As seen from the text, Essad Pasha presents two fundamental requests to the US President: not to accept Italy's protectorate and to entrust the temporary mandate over Albania to America as an impartial force. Toptani believed that Albania had no choice but to accept the borders established by the great powers in 1913, an idea contradicted by many of his contemporaries, such as Fan Noli, who built their political agenda on imperialistic ambitions to include Kosovo and Metohija in Greater Albania.
During 1919 and the early 1920s, the Allied forces entertained numerous ideas on how to resolve the issue of Albanian borders. In all possible combinations, Albania was seen as a bargaining chip. Its fate was in question. Ultimately, European powers, by the time the US President left Paris, decided to cripple helpless Albania.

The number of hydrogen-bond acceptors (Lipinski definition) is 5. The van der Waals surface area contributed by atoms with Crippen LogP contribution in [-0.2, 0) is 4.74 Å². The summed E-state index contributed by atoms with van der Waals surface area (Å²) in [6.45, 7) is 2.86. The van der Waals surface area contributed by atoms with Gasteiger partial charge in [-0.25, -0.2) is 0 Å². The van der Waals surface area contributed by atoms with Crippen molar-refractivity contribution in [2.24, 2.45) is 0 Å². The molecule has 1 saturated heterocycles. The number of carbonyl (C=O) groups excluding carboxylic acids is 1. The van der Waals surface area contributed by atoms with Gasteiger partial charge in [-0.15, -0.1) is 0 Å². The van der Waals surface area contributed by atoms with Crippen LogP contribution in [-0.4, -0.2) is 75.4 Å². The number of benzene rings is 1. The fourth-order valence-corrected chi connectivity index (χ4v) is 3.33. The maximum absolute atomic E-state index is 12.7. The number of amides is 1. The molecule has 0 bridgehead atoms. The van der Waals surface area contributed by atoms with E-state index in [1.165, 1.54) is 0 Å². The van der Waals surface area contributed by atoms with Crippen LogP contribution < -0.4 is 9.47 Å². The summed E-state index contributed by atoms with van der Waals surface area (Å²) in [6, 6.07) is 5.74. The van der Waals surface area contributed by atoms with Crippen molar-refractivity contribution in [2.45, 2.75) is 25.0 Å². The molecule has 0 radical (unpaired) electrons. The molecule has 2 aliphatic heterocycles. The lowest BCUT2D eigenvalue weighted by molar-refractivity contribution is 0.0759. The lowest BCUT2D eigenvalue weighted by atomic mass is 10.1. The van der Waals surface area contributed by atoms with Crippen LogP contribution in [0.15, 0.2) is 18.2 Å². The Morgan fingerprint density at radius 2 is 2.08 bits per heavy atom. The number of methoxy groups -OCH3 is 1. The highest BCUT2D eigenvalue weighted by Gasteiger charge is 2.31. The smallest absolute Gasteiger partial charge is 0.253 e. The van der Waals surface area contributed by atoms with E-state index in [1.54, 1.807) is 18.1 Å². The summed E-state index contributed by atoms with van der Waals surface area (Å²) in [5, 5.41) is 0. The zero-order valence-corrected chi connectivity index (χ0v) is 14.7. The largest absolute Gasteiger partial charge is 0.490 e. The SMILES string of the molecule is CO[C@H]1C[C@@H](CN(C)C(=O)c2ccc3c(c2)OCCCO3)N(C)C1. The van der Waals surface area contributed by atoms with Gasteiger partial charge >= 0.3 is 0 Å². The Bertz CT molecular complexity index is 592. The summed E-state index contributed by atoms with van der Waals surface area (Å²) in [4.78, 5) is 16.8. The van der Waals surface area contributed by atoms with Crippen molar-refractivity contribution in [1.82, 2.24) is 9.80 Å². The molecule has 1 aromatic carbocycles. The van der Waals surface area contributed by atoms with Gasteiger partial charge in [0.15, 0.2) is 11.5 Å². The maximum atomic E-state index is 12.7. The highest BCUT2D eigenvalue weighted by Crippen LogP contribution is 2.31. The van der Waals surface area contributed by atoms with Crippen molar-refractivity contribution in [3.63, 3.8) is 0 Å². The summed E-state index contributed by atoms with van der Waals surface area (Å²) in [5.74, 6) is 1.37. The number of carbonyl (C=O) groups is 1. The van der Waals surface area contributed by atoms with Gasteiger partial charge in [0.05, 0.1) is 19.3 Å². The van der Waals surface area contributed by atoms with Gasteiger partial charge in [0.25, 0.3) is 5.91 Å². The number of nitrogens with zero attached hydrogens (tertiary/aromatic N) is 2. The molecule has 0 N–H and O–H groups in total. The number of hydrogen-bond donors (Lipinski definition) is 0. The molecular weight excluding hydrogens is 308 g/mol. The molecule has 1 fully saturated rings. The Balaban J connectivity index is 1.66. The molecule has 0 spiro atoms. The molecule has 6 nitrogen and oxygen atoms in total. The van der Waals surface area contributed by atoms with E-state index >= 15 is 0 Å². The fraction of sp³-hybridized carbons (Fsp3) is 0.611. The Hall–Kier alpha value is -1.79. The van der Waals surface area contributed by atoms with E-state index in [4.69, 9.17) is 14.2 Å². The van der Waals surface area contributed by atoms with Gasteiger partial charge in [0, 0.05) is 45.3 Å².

The Influence of Essad Pasha's lobbying
On February 10, 1920, President Wilson sent a note to the Allies rejecting the idea of changing Albania's borders in the north and south in exchange for an Italian mandate, as they had requested. This note from Wilson was the strongest support the US President had given to Albanian independence up to that point.
Ikonomi explains that the fate of Albania at the Paris Conference was much more complicated than the established versions dominating historiography.
Questioning whether the meeting with Essad Pasha influenced President Wilson to oppose the division of Albania, among other factors, he starts from the premise that "nothing in the world happens for one reason", and concludes that "Essad Pasha's lobbying undoubtedly helped, along with other factors”.